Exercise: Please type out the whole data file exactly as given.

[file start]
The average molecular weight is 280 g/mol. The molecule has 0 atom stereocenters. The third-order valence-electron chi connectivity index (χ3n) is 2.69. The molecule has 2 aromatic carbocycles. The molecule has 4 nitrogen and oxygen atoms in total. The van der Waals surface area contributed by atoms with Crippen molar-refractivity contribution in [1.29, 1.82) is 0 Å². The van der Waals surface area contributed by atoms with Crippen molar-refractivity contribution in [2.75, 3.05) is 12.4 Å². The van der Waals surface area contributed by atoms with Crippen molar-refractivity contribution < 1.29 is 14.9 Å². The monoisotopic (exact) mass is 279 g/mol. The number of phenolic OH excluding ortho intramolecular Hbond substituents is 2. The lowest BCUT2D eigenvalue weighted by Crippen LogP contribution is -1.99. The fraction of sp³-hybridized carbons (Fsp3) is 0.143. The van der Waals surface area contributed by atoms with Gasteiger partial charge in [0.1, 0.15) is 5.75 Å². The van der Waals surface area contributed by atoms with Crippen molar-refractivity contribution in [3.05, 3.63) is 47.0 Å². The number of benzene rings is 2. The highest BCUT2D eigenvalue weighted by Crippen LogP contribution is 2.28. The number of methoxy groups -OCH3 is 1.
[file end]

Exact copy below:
The average molecular weight is 280 g/mol. The molecule has 0 atom stereocenters. The third-order valence-electron chi connectivity index (χ3n) is 2.69. The molecule has 2 aromatic carbocycles. The molecule has 4 nitrogen and oxygen atoms in total. The van der Waals surface area contributed by atoms with Crippen molar-refractivity contribution in [1.29, 1.82) is 0 Å². The van der Waals surface area contributed by atoms with Crippen molar-refractivity contribution in [2.75, 3.05) is 12.4 Å². The van der Waals surface area contributed by atoms with Crippen molar-refractivity contribution < 1.29 is 14.9 Å². The monoisotopic (exact) mass is 279 g/mol. The number of phenolic OH excluding ortho intramolecular Hbond substituents is 2. The lowest BCUT2D eigenvalue weighted by Crippen LogP contribution is -1.99. The fraction of sp³-hybridized carbons (Fsp3) is 0.143. The van der Waals surface area contributed by atoms with Gasteiger partial charge in [0.1, 0.15) is 5.75 Å². The van der Waals surface area contributed by atoms with Crippen molar-refractivity contribution in [3.05, 3.63) is 47.0 Å². The number of benzene rings is 2. The highest BCUT2D eigenvalue weighted by Crippen LogP contribution is 2.28. The number of methoxy groups -OCH3 is 1.